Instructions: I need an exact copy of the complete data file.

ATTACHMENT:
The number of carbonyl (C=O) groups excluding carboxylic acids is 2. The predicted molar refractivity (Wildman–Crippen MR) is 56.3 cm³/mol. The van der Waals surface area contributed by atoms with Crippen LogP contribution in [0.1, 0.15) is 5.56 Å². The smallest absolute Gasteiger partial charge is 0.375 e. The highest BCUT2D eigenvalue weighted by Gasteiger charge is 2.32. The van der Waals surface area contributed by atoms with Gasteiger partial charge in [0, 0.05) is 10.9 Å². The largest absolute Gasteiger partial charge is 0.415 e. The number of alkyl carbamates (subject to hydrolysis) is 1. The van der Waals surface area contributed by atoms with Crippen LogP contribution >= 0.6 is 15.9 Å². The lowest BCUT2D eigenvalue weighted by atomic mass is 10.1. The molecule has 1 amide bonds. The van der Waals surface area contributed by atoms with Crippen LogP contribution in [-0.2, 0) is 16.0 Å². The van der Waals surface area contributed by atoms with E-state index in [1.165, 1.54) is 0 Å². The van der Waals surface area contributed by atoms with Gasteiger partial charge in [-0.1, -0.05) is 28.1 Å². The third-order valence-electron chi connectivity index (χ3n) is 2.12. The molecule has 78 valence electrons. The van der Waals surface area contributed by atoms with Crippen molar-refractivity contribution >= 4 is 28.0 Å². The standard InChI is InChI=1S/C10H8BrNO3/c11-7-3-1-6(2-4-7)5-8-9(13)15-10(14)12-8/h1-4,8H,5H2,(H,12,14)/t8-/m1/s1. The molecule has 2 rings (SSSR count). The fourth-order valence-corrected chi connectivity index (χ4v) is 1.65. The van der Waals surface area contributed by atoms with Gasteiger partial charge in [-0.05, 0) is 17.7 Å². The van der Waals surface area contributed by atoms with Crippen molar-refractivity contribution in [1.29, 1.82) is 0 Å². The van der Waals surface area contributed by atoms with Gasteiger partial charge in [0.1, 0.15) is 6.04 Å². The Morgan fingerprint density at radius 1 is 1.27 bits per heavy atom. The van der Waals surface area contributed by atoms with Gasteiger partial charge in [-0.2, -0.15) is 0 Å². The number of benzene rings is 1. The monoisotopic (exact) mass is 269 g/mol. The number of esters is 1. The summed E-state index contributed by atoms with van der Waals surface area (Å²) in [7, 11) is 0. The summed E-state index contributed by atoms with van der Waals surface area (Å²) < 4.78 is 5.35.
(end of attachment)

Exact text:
The number of carbonyl (C=O) groups excluding carboxylic acids is 2. The predicted molar refractivity (Wildman–Crippen MR) is 56.3 cm³/mol. The van der Waals surface area contributed by atoms with Crippen LogP contribution in [0.1, 0.15) is 5.56 Å². The smallest absolute Gasteiger partial charge is 0.375 e. The highest BCUT2D eigenvalue weighted by Gasteiger charge is 2.32. The van der Waals surface area contributed by atoms with Gasteiger partial charge in [0, 0.05) is 10.9 Å². The largest absolute Gasteiger partial charge is 0.415 e. The number of alkyl carbamates (subject to hydrolysis) is 1. The van der Waals surface area contributed by atoms with Crippen LogP contribution >= 0.6 is 15.9 Å². The lowest BCUT2D eigenvalue weighted by atomic mass is 10.1. The molecule has 1 amide bonds. The van der Waals surface area contributed by atoms with Crippen LogP contribution in [-0.2, 0) is 16.0 Å². The van der Waals surface area contributed by atoms with E-state index in [1.165, 1.54) is 0 Å². The van der Waals surface area contributed by atoms with Gasteiger partial charge in [-0.1, -0.05) is 28.1 Å². The third-order valence-electron chi connectivity index (χ3n) is 2.12. The molecule has 78 valence electrons. The van der Waals surface area contributed by atoms with Crippen molar-refractivity contribution >= 4 is 28.0 Å². The standard InChI is InChI=1S/C10H8BrNO3/c11-7-3-1-6(2-4-7)5-8-9(13)15-10(14)12-8/h1-4,8H,5H2,(H,12,14)/t8-/m1/s1. The molecule has 2 rings (SSSR count). The fourth-order valence-corrected chi connectivity index (χ4v) is 1.65. The van der Waals surface area contributed by atoms with Gasteiger partial charge in [-0.05, 0) is 17.7 Å². The van der Waals surface area contributed by atoms with Crippen molar-refractivity contribution in [1.29, 1.82) is 0 Å². The van der Waals surface area contributed by atoms with Gasteiger partial charge in [0.1, 0.15) is 6.04 Å². The Morgan fingerprint density at radius 1 is 1.27 bits per heavy atom. The van der Waals surface area contributed by atoms with Gasteiger partial charge in [-0.2, -0.15) is 0 Å². The number of benzene rings is 1. The monoisotopic (exact) mass is 269 g/mol. The number of esters is 1. The summed E-state index contributed by atoms with van der Waals surface area (Å²) in [7, 11) is 0. The summed E-state index contributed by atoms with van der Waals surface area (Å²) < 4.78 is 5.35.